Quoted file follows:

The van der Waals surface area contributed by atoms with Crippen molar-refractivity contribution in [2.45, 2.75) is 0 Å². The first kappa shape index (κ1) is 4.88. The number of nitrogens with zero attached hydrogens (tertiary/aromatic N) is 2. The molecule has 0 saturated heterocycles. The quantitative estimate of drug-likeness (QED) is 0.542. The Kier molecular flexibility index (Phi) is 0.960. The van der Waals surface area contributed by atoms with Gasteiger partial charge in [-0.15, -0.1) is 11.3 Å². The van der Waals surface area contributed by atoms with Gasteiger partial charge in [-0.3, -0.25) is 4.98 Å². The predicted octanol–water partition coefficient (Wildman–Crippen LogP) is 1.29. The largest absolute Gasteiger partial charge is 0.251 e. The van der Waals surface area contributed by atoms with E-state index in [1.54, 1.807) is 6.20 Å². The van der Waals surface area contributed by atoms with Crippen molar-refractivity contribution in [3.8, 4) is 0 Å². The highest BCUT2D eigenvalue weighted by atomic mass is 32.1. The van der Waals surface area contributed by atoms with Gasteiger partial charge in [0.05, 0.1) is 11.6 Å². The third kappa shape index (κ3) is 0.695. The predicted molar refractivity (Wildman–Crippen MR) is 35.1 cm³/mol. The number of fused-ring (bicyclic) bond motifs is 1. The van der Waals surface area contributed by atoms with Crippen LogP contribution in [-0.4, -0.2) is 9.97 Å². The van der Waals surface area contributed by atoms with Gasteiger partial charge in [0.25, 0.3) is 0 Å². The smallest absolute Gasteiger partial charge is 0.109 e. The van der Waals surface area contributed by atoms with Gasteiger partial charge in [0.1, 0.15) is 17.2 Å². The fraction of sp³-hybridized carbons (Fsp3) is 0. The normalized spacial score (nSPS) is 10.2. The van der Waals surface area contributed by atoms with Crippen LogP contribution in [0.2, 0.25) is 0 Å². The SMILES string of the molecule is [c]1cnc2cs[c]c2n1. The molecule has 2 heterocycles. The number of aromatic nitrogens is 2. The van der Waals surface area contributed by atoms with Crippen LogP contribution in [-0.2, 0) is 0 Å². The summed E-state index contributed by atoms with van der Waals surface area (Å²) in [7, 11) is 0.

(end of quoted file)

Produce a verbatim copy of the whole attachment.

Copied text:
The van der Waals surface area contributed by atoms with Crippen molar-refractivity contribution in [2.45, 2.75) is 0 Å². The first kappa shape index (κ1) is 4.88. The number of nitrogens with zero attached hydrogens (tertiary/aromatic N) is 2. The molecule has 0 saturated heterocycles. The quantitative estimate of drug-likeness (QED) is 0.542. The Kier molecular flexibility index (Phi) is 0.960. The van der Waals surface area contributed by atoms with Gasteiger partial charge in [-0.15, -0.1) is 11.3 Å². The van der Waals surface area contributed by atoms with Gasteiger partial charge in [-0.3, -0.25) is 4.98 Å². The predicted octanol–water partition coefficient (Wildman–Crippen LogP) is 1.29. The largest absolute Gasteiger partial charge is 0.251 e. The van der Waals surface area contributed by atoms with E-state index in [1.54, 1.807) is 6.20 Å². The van der Waals surface area contributed by atoms with Crippen molar-refractivity contribution in [3.8, 4) is 0 Å². The highest BCUT2D eigenvalue weighted by atomic mass is 32.1. The van der Waals surface area contributed by atoms with Gasteiger partial charge in [0.05, 0.1) is 11.6 Å². The third kappa shape index (κ3) is 0.695. The predicted molar refractivity (Wildman–Crippen MR) is 35.1 cm³/mol. The number of fused-ring (bicyclic) bond motifs is 1. The van der Waals surface area contributed by atoms with Crippen LogP contribution in [-0.4, -0.2) is 9.97 Å². The van der Waals surface area contributed by atoms with Gasteiger partial charge in [0.25, 0.3) is 0 Å². The smallest absolute Gasteiger partial charge is 0.109 e. The van der Waals surface area contributed by atoms with Gasteiger partial charge in [0.1, 0.15) is 17.2 Å². The fraction of sp³-hybridized carbons (Fsp3) is 0. The normalized spacial score (nSPS) is 10.2. The van der Waals surface area contributed by atoms with Crippen LogP contribution in [0.2, 0.25) is 0 Å². The SMILES string of the molecule is [c]1cnc2cs[c]c2n1. The molecule has 2 heterocycles. The number of aromatic nitrogens is 2. The van der Waals surface area contributed by atoms with Crippen LogP contribution in [-0.2, 0) is 0 Å². The summed E-state index contributed by atoms with van der Waals surface area (Å²) in [7, 11) is 0.